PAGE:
“Back in June 2000, I grabbed the newest issue of TIME magazine from an airport newsstand. One of the articles teased on the cover had an arresting title: “Twilight of the Boomers.”
The generation at that point ranged in age from 36 to 54.
Boomers were then in the peak years of middle age, hardly time for a twilight. I kept reading to discover one disparaging assertion after another.
Daniel Okrent, the author, had written a jeremiad insisting that Boomers had nothing left to anticipate but a teeth-chattering downhill thrill ride. In a baby buggy. To oblivion.
Sixteen years later, the aging of the Boomer generation continues to inspire critics, cynics, and doomsayers as acknowledged by a continuing parade of media articles brimming with disaster forecasts.”
For the first time, scientists at Newcastle University have discovered that ‘mitochondrial complex II’ stops working properly as people grow older.
The enzyme is found in the batteries of cells – the mitochondria – and is crucial for keeping skin smooth, supple and plumped up.
Now that they know what is responsible for youthful skin, scientists believe they will be able to create treatments and cosmetics which increase the activity of the enzyme, and restore lost vitality.”
“O Brasil não se preparou para o envelhecimento de sua população e não tem estruturas adequadas para garantir dignidade e autonomia aos idosos, de acordo com avaliação da presidenta do Departamento de Gerontologia da Sociedade Brasileira de Geriatria e Gerontologia, Maria Angélica Sanchez. Ela alerta que um dos reflexos da falta de condições adequadas de moradia e de sobrevivência são os episódios de agressão aos mais velhos.
De acordo com ela, não faltam políticas brasileiras para garantir o bem-estar do idoso. No entanto, leis como a Política Nacional do Idoso, de 1994, e o Estatuto do Idoso, de 2003, não foram colocadas em prática pelos governos municipais, estaduais e federal.
“No Brasil, o arcabouço legal é avançado, mas o país envelheceu sem estar preparado”, disse Maria Angélica à Agência Brasil nesta segunda-feira (15), quando se comemora o Dia Mundial de Combate à Violência contra o Idoso.”
“Five years ago, in 2011, the first wave of the oldest U.S. baby boomers reached the common retirement age of 65. Since then, another 10,000 each day continue to reach this stage in their lives. The U.S. Census Bureau calculates that by 2020, 55.9 million people in the U.S. will be age 65 or older, and by 2030, that number will reach 72.7 million.
How will all these aging boomers thrive in the 21st century? According to many experts on aging, it’s increasingly by staying in the workforce, at the very least on a part-time basis. As noted by Gallup in their “Many Baby Boomers Reluctant to Retire” report, “Nearly half of boomers still working say they don’t expect to retire until they are 66 or older, including one in 10 who predict they will never retire.”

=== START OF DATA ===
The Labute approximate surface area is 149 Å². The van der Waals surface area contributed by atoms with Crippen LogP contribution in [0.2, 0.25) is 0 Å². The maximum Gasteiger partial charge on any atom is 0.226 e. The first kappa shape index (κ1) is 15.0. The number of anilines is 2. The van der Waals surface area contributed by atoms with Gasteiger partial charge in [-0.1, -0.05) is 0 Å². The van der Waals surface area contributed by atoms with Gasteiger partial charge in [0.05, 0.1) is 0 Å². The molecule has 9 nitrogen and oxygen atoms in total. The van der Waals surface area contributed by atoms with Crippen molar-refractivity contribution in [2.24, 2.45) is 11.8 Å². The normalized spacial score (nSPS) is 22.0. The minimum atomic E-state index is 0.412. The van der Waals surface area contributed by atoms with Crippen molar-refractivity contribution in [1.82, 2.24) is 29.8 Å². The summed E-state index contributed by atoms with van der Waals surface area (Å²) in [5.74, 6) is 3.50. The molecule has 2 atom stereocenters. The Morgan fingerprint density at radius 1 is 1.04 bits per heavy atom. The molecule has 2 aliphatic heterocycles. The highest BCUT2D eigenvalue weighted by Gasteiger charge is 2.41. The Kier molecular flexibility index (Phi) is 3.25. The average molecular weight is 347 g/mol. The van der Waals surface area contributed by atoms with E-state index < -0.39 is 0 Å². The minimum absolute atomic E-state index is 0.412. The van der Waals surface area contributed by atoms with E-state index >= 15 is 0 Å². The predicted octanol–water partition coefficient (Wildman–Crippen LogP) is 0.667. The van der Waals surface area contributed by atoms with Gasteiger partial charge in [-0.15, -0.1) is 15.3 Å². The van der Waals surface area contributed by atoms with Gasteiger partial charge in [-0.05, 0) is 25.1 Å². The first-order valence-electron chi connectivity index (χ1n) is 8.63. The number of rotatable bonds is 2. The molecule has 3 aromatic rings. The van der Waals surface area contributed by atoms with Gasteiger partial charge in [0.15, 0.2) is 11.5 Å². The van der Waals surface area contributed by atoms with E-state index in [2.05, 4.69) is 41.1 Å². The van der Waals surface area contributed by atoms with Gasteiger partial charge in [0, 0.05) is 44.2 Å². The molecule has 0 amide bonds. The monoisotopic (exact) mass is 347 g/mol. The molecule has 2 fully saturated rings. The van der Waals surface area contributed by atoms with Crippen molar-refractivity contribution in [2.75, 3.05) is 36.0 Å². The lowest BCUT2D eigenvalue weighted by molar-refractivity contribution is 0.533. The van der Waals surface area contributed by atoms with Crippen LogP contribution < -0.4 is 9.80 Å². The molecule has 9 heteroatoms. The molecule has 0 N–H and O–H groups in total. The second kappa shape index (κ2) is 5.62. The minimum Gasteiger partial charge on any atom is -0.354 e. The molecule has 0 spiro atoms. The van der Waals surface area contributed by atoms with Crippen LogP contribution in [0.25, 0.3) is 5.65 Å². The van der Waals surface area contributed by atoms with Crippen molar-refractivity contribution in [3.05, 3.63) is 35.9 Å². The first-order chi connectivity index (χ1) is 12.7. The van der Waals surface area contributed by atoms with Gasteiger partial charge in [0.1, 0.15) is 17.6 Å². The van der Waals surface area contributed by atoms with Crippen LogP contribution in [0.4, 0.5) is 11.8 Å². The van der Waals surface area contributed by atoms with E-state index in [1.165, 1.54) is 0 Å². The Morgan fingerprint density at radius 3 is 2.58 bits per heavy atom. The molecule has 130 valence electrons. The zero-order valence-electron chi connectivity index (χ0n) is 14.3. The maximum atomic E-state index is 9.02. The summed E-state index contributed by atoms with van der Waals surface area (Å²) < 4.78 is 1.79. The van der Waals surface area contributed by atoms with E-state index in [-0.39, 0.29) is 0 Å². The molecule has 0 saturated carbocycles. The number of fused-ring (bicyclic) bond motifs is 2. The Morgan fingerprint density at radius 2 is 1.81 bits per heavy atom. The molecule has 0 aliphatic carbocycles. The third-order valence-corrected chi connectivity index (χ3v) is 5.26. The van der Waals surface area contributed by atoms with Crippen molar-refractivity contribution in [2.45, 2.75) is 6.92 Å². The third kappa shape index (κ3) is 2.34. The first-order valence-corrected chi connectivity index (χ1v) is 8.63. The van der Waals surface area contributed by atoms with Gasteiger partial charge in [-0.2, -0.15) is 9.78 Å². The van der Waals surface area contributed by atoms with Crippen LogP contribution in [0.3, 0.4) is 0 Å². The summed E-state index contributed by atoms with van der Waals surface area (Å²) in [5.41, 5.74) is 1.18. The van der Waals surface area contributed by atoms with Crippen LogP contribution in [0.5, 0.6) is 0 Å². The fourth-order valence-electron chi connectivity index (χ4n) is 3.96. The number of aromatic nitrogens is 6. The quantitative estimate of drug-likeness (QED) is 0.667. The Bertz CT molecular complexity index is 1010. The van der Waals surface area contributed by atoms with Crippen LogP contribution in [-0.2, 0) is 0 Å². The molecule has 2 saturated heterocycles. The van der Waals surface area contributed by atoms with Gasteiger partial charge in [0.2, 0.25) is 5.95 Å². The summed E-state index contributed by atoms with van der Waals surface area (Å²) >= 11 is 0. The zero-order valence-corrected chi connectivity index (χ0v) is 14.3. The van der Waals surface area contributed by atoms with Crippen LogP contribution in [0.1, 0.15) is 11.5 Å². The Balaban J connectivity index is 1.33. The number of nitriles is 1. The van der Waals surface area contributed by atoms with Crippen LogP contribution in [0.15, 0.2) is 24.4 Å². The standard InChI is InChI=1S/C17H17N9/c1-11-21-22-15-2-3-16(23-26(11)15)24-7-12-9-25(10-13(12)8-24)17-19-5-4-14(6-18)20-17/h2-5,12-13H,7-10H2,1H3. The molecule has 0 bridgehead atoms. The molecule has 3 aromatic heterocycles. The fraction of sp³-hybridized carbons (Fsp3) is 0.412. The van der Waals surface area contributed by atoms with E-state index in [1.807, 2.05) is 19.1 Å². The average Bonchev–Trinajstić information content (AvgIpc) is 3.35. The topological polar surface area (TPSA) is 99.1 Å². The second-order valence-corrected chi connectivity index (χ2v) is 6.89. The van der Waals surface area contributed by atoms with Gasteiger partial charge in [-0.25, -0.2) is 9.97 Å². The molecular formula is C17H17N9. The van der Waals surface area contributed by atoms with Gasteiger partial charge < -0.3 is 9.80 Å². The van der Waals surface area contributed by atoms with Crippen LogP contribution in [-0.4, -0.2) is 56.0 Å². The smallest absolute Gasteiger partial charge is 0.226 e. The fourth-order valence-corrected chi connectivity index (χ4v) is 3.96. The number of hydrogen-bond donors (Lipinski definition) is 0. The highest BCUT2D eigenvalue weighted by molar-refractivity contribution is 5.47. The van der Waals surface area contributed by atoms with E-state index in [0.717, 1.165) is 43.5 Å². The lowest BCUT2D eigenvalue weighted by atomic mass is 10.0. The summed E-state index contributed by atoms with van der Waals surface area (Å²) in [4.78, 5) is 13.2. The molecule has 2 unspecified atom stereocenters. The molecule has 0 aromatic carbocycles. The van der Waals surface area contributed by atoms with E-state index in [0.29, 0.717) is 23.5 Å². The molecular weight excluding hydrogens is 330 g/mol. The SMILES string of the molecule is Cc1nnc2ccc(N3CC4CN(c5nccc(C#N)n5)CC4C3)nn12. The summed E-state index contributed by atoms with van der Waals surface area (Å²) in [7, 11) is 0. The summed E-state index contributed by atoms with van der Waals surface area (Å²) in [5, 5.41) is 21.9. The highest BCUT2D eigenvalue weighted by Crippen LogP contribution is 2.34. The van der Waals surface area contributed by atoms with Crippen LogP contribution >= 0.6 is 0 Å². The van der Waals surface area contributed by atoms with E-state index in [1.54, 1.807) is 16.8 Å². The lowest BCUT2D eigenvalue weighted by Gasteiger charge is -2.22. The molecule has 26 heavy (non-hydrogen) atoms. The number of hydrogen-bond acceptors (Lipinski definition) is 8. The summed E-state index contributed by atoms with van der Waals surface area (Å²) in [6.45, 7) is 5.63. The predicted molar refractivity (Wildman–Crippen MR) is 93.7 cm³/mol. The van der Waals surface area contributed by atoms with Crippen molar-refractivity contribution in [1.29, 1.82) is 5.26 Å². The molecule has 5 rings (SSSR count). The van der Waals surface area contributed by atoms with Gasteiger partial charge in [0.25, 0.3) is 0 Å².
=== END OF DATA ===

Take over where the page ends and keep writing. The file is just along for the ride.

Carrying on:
“Japanese technology giant SoftBank has unveiled a robot they claim is capable of understanding human emotions using an “emotional engine” and cloud-based AI.
Standing roughly a metre tall with a tablet computer fixed to its chest, ‘Pepper’ will go on sale to the public next year for 198,000 yen (£1,150), with its creators hoping it will be using in a range of roles from caring from the elderly to baby-sitting.
“People describe others as being robots because they have no emotions, no heart. For the first time in human history, we’re giving a robot a heart,” SoftBank CEO Masayoshi Son said at a news conference.”
“Deep in the bowels of a secluded facility outside the central Japanese city of Nagoya, a team of dedicated researchers has been working on a monster. It’s a primal, animalistic robot that uses advanced technology to power its intelligent vision, flexible movement, and giant arms strong enough to lift a human right off the ground. It could have profound implications for the relationship between man and machine.
But perhaps most importantly, it is very cute.
Meet Robear. It’s a high-tech teddy with a mission: helping make elderly care much easier in the future.”
“It’s no secret that Japan is facing severe socio-economic pressures due to its aging, shrinking population. Nowhere is this more apparent than in the field of elder care. Many in the nation are aging out of their working years, without enough children born to replace them in the workforce. This means elder care will require an increasing amount of resources and workers out of a progressively smaller total pool. As of 2012, 22 percent of Japan was already over 65 and by 2060 the government expects the population to shrink from 127 million people to 87 million, as the over-65 demographic grows to almost 40 percent of the nation. In 2010, Japan already had 30 million elderly and infirm individuals in care facilities, but had substantially fewer than the projected 2 million caregivers needed to look after them—and turnover amongst those employees was already 17 percent per year.”
“The populations of most countries of the world are aging, prompting a deluge of news stories about slower economic growth, reduced labor force participation, looming pension crises, exploding health care costs and the reduced productivity and cognitive functioning of the elderly.